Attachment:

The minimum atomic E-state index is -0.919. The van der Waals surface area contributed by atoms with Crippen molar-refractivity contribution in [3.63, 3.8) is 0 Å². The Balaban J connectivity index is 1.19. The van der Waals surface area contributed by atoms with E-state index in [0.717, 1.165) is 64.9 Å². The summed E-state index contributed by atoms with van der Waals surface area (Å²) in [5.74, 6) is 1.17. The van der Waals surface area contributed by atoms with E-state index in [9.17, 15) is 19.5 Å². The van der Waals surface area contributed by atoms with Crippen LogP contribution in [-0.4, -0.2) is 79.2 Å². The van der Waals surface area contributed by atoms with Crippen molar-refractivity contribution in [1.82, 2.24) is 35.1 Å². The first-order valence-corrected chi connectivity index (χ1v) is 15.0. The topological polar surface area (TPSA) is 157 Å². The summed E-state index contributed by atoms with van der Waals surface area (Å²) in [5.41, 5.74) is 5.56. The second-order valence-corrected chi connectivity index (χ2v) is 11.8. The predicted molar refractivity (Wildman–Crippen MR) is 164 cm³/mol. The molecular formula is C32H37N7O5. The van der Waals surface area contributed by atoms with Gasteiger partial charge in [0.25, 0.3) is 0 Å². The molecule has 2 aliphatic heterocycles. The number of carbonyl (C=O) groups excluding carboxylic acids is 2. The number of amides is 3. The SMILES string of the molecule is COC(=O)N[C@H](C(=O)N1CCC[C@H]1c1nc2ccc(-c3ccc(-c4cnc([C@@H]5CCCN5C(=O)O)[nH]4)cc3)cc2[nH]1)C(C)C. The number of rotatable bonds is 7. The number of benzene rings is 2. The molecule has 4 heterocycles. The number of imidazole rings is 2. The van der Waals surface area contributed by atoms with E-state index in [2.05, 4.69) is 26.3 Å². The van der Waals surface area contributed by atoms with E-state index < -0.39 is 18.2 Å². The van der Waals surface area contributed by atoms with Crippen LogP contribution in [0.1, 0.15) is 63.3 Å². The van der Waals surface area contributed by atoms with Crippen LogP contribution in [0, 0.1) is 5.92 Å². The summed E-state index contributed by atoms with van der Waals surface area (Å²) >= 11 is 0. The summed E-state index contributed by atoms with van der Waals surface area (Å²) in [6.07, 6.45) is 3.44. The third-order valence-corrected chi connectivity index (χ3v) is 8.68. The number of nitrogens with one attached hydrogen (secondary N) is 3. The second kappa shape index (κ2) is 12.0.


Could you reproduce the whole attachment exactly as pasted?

The minimum atomic E-state index is -0.919. The van der Waals surface area contributed by atoms with Crippen molar-refractivity contribution in [3.63, 3.8) is 0 Å². The Balaban J connectivity index is 1.19. The van der Waals surface area contributed by atoms with E-state index in [0.717, 1.165) is 64.9 Å². The summed E-state index contributed by atoms with van der Waals surface area (Å²) in [5.74, 6) is 1.17. The van der Waals surface area contributed by atoms with E-state index in [9.17, 15) is 19.5 Å². The van der Waals surface area contributed by atoms with Crippen LogP contribution in [-0.4, -0.2) is 79.2 Å². The van der Waals surface area contributed by atoms with Crippen molar-refractivity contribution in [1.82, 2.24) is 35.1 Å². The first-order valence-corrected chi connectivity index (χ1v) is 15.0. The topological polar surface area (TPSA) is 157 Å². The summed E-state index contributed by atoms with van der Waals surface area (Å²) in [5.41, 5.74) is 5.56. The second-order valence-corrected chi connectivity index (χ2v) is 11.8. The predicted molar refractivity (Wildman–Crippen MR) is 164 cm³/mol. The molecular formula is C32H37N7O5. The van der Waals surface area contributed by atoms with Gasteiger partial charge in [0.25, 0.3) is 0 Å². The molecule has 2 aliphatic heterocycles. The number of carbonyl (C=O) groups excluding carboxylic acids is 2. The number of amides is 3. The SMILES string of the molecule is COC(=O)N[C@H](C(=O)N1CCC[C@H]1c1nc2ccc(-c3ccc(-c4cnc([C@@H]5CCCN5C(=O)O)[nH]4)cc3)cc2[nH]1)C(C)C. The number of rotatable bonds is 7. The number of benzene rings is 2. The molecule has 4 heterocycles. The number of imidazole rings is 2. The van der Waals surface area contributed by atoms with E-state index in [2.05, 4.69) is 26.3 Å². The van der Waals surface area contributed by atoms with E-state index < -0.39 is 18.2 Å². The van der Waals surface area contributed by atoms with Crippen LogP contribution in [0.1, 0.15) is 63.3 Å². The van der Waals surface area contributed by atoms with Crippen LogP contribution in [0, 0.1) is 5.92 Å². The summed E-state index contributed by atoms with van der Waals surface area (Å²) >= 11 is 0. The summed E-state index contributed by atoms with van der Waals surface area (Å²) in [6.07, 6.45) is 3.44. The third-order valence-corrected chi connectivity index (χ3v) is 8.68. The number of nitrogens with one attached hydrogen (secondary N) is 3. The second kappa shape index (κ2) is 12.0.